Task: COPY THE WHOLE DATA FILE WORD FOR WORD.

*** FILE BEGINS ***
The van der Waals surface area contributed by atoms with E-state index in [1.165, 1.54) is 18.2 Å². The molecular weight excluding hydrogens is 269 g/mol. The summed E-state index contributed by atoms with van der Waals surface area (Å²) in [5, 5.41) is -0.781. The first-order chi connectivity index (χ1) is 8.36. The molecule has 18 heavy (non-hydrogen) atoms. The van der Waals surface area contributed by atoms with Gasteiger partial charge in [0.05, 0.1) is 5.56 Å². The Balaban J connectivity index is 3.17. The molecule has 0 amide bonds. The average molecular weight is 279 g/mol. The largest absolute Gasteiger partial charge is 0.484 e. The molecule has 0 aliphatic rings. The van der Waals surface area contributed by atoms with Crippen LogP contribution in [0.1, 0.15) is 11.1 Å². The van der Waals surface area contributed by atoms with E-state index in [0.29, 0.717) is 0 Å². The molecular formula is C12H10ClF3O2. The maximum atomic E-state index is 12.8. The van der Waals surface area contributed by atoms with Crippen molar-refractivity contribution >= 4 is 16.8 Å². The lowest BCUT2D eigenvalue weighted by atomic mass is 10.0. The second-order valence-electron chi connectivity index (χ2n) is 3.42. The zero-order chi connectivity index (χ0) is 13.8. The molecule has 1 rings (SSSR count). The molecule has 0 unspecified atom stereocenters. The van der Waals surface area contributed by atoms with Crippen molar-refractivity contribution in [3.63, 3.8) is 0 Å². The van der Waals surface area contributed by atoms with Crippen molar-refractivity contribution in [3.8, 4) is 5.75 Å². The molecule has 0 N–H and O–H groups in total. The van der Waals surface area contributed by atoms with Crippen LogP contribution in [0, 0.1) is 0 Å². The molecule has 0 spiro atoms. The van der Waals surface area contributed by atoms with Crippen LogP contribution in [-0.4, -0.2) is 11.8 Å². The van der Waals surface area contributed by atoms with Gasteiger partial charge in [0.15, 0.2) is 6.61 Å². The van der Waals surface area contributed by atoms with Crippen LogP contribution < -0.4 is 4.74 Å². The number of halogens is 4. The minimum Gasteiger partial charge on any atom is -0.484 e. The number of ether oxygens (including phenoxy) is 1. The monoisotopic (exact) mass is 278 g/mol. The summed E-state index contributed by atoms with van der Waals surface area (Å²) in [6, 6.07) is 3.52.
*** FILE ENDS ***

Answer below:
The van der Waals surface area contributed by atoms with E-state index in [1.165, 1.54) is 18.2 Å². The molecular weight excluding hydrogens is 269 g/mol. The summed E-state index contributed by atoms with van der Waals surface area (Å²) in [5, 5.41) is -0.781. The first-order chi connectivity index (χ1) is 8.36. The molecule has 18 heavy (non-hydrogen) atoms. The van der Waals surface area contributed by atoms with Gasteiger partial charge in [0.05, 0.1) is 5.56 Å². The Balaban J connectivity index is 3.17. The molecule has 0 amide bonds. The average molecular weight is 279 g/mol. The largest absolute Gasteiger partial charge is 0.484 e. The molecule has 0 aliphatic rings. The van der Waals surface area contributed by atoms with Crippen LogP contribution in [0.1, 0.15) is 11.1 Å². The van der Waals surface area contributed by atoms with E-state index in [0.29, 0.717) is 0 Å². The molecular formula is C12H10ClF3O2. The maximum atomic E-state index is 12.8. The van der Waals surface area contributed by atoms with Crippen molar-refractivity contribution >= 4 is 16.8 Å². The lowest BCUT2D eigenvalue weighted by atomic mass is 10.0. The second-order valence-electron chi connectivity index (χ2n) is 3.42. The zero-order chi connectivity index (χ0) is 13.8. The molecule has 1 rings (SSSR count). The molecule has 0 unspecified atom stereocenters. The van der Waals surface area contributed by atoms with Crippen molar-refractivity contribution in [3.63, 3.8) is 0 Å². The van der Waals surface area contributed by atoms with Crippen molar-refractivity contribution in [3.8, 4) is 5.75 Å². The molecule has 0 N–H and O–H groups in total. The van der Waals surface area contributed by atoms with Crippen LogP contribution in [0, 0.1) is 0 Å². The molecule has 0 spiro atoms. The van der Waals surface area contributed by atoms with Crippen LogP contribution in [-0.4, -0.2) is 11.8 Å². The van der Waals surface area contributed by atoms with Gasteiger partial charge in [0.15, 0.2) is 6.61 Å². The van der Waals surface area contributed by atoms with Crippen LogP contribution < -0.4 is 4.74 Å². The number of halogens is 4. The minimum Gasteiger partial charge on any atom is -0.484 e. The number of ether oxygens (including phenoxy) is 1. The monoisotopic (exact) mass is 278 g/mol. The summed E-state index contributed by atoms with van der Waals surface area (Å²) in [6, 6.07) is 3.52.